More money printing only seems to be economically beneficial by fostering the illusion of “recovery” for those who can externalize the costs of prolonging a bad real structure onto others. There are always victims to violence backed money printing, the same way there would be victims if I used force to coerce people into paying me taxes in the paper money I print and spend, even if they trade without using my paper money.

    —–

    Contrary to the Friedmanite “deflation caused the Great Depression” myth espoused by Clark et al, the relatively large increase in reserves that took place throughout the 1930s played a HUGE role in PREVENTING real economic recovery in the US.

    Why? Because it goes back to the problem of economic calculation. When there is lots of money flowing from the money creators, this has an effect on separately acting and producing individuals’ ability to coordinate their economic behavior. Yes, incomes are growing, people are making more money, demands are rising, employment is rising, everything seems fine.

    But because individual actors are essentially acting in the dark vis a vis other individual actors when it comes to engaging in projects, what happens is that instead of each individual producing real puzzle pieces that tend to fit together with the rest of the real puzzle pieces that others are responsible for, to make a completed puzzle that no one individual knows what it looks like, there is instead a deviation away from the puzzle fitting tendency.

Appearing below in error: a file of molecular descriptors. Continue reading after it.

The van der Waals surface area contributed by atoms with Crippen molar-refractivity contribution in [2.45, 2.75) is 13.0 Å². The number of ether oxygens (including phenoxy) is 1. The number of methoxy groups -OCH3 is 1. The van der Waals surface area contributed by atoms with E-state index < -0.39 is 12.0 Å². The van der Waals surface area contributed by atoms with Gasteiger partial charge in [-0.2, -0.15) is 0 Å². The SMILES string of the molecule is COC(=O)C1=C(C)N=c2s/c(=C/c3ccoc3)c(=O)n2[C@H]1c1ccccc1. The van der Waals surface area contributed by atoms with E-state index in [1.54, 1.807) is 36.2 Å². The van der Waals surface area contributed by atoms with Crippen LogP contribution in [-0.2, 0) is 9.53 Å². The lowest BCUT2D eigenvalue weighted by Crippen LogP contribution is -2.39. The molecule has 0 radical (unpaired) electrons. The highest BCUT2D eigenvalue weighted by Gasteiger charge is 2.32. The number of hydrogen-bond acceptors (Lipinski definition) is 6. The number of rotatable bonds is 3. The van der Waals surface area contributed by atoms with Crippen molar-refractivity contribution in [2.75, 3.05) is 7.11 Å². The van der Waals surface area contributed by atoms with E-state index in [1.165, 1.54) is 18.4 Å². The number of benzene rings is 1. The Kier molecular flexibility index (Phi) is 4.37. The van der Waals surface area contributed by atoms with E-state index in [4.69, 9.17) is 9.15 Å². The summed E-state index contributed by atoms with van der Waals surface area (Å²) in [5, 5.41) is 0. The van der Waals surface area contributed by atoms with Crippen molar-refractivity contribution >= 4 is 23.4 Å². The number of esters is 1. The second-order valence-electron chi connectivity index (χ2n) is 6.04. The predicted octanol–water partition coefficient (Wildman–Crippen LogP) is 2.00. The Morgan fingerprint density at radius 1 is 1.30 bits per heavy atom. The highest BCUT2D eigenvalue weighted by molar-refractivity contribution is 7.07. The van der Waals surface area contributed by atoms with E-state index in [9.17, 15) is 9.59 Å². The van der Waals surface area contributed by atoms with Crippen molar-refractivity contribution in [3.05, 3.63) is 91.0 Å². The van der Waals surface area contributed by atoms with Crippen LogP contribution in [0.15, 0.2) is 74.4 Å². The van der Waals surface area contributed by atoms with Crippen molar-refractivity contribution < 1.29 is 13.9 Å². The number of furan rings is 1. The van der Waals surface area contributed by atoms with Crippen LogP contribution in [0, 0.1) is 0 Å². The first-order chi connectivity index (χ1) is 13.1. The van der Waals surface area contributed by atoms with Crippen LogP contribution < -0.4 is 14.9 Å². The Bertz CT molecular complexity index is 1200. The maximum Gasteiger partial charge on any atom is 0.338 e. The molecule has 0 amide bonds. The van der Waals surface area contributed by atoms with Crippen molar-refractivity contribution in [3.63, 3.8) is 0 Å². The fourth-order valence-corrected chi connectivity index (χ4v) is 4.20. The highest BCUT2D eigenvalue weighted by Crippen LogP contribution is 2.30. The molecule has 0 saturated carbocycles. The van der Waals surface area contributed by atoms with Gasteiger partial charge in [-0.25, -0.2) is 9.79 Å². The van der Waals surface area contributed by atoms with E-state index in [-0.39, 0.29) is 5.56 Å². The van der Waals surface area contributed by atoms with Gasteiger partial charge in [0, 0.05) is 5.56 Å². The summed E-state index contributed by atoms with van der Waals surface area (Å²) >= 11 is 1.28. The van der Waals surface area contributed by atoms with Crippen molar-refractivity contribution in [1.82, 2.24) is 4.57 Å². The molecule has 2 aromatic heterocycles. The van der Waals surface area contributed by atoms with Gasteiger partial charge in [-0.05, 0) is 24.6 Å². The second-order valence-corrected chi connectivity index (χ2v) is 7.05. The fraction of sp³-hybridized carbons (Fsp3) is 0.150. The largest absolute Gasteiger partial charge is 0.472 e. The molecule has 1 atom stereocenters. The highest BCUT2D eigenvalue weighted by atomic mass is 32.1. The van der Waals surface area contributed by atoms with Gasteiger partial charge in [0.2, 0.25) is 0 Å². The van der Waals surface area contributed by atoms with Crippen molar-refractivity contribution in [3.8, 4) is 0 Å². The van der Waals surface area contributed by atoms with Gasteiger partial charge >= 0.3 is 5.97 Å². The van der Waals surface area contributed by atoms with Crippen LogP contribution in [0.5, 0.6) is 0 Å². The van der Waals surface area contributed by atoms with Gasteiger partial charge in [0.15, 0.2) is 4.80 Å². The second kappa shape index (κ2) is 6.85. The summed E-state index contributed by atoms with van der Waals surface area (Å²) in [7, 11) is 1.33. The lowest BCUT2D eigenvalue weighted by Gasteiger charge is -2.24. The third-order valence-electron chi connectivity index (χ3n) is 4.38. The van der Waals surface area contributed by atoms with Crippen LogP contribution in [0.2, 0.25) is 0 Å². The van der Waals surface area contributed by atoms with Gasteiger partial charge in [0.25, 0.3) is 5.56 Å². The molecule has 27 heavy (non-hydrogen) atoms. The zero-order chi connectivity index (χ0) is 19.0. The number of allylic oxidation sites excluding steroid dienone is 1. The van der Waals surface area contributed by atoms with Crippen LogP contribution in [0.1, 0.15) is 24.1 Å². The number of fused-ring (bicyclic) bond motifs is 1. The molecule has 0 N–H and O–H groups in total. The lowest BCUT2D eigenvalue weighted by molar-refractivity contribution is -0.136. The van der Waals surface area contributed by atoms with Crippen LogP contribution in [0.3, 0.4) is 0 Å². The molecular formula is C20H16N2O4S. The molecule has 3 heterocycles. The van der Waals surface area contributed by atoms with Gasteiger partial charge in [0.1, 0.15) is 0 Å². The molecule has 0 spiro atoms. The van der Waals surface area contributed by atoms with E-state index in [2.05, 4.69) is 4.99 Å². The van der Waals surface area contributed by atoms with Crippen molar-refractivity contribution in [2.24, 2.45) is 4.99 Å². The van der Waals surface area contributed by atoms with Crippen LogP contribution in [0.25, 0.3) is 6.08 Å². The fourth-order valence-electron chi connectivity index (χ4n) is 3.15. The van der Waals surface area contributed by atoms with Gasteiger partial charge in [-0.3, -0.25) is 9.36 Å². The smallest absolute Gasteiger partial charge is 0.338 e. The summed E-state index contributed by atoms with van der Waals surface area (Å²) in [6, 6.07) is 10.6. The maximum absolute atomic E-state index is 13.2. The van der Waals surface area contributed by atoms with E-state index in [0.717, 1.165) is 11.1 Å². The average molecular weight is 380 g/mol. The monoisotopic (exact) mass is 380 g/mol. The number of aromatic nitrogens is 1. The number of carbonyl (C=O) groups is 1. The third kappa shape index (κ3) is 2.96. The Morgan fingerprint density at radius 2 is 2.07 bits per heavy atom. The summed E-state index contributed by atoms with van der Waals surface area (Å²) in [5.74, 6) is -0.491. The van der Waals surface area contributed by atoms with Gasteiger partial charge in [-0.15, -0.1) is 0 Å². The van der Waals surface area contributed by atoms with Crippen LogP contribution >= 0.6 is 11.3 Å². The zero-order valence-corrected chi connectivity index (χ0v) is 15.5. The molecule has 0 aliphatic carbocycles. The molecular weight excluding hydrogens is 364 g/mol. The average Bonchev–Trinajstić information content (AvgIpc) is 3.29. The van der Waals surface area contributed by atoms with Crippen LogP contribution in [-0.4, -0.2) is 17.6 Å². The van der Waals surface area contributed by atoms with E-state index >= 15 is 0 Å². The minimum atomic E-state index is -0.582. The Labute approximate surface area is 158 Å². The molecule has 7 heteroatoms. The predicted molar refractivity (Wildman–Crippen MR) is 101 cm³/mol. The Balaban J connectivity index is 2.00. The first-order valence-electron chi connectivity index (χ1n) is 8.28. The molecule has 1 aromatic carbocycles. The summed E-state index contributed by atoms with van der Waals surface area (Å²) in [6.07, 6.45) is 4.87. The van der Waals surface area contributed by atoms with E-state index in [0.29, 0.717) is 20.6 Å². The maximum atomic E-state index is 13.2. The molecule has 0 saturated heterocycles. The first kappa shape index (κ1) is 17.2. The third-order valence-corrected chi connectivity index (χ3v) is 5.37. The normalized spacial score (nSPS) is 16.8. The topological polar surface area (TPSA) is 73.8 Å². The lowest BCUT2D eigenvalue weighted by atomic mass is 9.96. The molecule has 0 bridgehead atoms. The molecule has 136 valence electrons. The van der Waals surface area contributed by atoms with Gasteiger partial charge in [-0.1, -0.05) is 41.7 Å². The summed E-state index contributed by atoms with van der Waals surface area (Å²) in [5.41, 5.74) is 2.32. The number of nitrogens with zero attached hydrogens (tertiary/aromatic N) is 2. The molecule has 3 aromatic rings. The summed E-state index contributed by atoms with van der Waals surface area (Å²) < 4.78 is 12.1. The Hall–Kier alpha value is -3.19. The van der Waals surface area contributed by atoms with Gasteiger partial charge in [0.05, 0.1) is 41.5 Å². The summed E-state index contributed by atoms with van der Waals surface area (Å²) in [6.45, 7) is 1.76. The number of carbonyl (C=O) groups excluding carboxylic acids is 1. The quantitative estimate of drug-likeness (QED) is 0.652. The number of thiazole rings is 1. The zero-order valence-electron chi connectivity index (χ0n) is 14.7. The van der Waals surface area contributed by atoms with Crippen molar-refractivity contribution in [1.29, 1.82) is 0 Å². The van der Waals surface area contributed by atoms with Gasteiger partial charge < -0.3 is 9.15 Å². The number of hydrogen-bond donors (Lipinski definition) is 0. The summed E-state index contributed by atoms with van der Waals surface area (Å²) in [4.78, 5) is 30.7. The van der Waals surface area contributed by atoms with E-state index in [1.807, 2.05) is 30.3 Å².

The economy isn’t a place where people are divorced from each other, where each take raw materials and producing goods from them. No, the population is interconnected into a division of labor, where one group (more accurately one individual) are only responsible for their own piece of the overall puzzle. One group is responsible for the raw material stage, another group is responsible for refining, another for manufacturing, another for assembly, another for wholesale, and another for retail.

    Imagine cars being made from raw material to finished product in a single factory, where there is no central planner, no CEO, no overall leaders, but rather there is just a collection of independently producing workers each responsible for one part of “a car”, who have no other source of information concerning what the other workers are doing, other than a price system of profit and loss for each worker within the factory.